For Christmas trees, I like to go big. One that scrapes the ceiling is not too tall. But for storage hardware, you’re looking at two factors—the storage size, as measured in terabytes, and the physical size, as measured in inches or rack U space. Many organizations are now choosing larger storage sizes to keep pace with growing data volumes. Bonus sizing tip: To keep your options open as data grows and compliance requirements change, you may also want to consider hardware that has built-in options for long-term retention in the cloud, relieving the pressure on your on-premises storage. But while bigger is better for storage size, a smaller physical footprint is advantageous. Gartner Inc. recently calculated the cost of just 1U of rack space in the data center at $1135 - $2270, which includes, environmental requirements like power, cooling, and infrastructure expenses.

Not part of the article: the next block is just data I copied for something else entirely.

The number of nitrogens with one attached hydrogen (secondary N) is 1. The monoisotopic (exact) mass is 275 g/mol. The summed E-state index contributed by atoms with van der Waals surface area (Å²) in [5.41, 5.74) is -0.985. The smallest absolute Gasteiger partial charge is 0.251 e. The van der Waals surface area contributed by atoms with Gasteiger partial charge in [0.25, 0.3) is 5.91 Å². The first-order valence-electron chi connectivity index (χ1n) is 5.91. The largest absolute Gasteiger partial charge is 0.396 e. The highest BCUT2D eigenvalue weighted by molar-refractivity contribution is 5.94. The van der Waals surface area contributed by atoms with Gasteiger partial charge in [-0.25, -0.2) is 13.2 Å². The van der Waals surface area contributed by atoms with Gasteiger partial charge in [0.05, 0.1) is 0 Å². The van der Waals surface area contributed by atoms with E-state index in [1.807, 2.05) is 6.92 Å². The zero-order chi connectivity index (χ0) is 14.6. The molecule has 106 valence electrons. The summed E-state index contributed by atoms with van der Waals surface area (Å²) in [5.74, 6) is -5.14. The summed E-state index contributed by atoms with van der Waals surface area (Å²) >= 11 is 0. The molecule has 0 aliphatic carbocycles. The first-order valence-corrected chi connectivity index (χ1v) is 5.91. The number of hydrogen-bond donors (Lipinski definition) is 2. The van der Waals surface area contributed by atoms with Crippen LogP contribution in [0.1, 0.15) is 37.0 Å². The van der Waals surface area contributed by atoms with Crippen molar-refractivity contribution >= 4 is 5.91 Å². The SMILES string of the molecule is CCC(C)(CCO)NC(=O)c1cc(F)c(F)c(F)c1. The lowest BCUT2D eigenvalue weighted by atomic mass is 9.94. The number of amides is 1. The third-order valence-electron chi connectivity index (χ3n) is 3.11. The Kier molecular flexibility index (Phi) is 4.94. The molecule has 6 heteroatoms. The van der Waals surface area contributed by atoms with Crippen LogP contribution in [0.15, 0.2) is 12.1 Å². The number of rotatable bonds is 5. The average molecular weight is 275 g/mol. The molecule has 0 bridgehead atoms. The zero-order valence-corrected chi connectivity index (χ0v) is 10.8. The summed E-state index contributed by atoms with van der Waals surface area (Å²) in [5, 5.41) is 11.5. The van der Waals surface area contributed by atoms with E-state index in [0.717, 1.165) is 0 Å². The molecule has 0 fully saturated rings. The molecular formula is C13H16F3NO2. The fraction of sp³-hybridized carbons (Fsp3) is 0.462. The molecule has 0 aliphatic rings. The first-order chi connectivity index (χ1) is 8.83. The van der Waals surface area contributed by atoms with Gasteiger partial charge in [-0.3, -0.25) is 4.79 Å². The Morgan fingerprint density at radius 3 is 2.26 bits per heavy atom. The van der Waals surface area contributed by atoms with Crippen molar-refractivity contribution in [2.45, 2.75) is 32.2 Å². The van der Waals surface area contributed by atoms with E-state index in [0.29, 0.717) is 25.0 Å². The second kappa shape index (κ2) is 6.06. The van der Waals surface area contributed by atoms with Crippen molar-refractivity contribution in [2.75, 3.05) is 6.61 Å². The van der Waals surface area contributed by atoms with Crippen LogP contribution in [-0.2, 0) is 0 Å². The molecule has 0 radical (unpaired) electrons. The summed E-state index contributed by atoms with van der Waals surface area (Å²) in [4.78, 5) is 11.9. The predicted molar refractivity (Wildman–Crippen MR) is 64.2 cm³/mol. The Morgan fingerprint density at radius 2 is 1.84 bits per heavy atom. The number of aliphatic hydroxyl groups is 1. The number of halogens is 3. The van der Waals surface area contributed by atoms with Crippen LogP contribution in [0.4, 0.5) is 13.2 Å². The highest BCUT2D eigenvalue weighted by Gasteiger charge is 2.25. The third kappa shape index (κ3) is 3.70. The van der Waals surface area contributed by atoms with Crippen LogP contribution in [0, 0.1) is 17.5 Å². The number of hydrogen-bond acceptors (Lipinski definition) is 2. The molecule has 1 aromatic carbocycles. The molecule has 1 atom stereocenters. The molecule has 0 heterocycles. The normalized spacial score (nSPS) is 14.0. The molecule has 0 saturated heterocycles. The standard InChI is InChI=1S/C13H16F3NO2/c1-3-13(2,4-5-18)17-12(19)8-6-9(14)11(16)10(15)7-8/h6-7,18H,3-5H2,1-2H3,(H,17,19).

As hardware manufacturers continue to refactor components into smaller yet more powerful formats, an evergreen hardware program lets you benefit from new engineering at a predetermined cost without price increases. As component sizes shrink, refreshing your rack with higher density storage hardware can provide operating cost (OpEx) savings that offset or cover the enrollment cost of the hardware replacement program. But before enrolling, research the vendor’s track record and learn whether they are continuously improving their products. If you’re not sure, look for a company news section on their web site or ask your sales representative or reseller about past product releases. Seek out concrete details about improvements, such as incorporating solid state drives (SSD) or higher density storage, and also look for statistics on performance enhancements. If a vendor is an innovator, these answers will be easy to find and may make their hardware replacement program well worth it.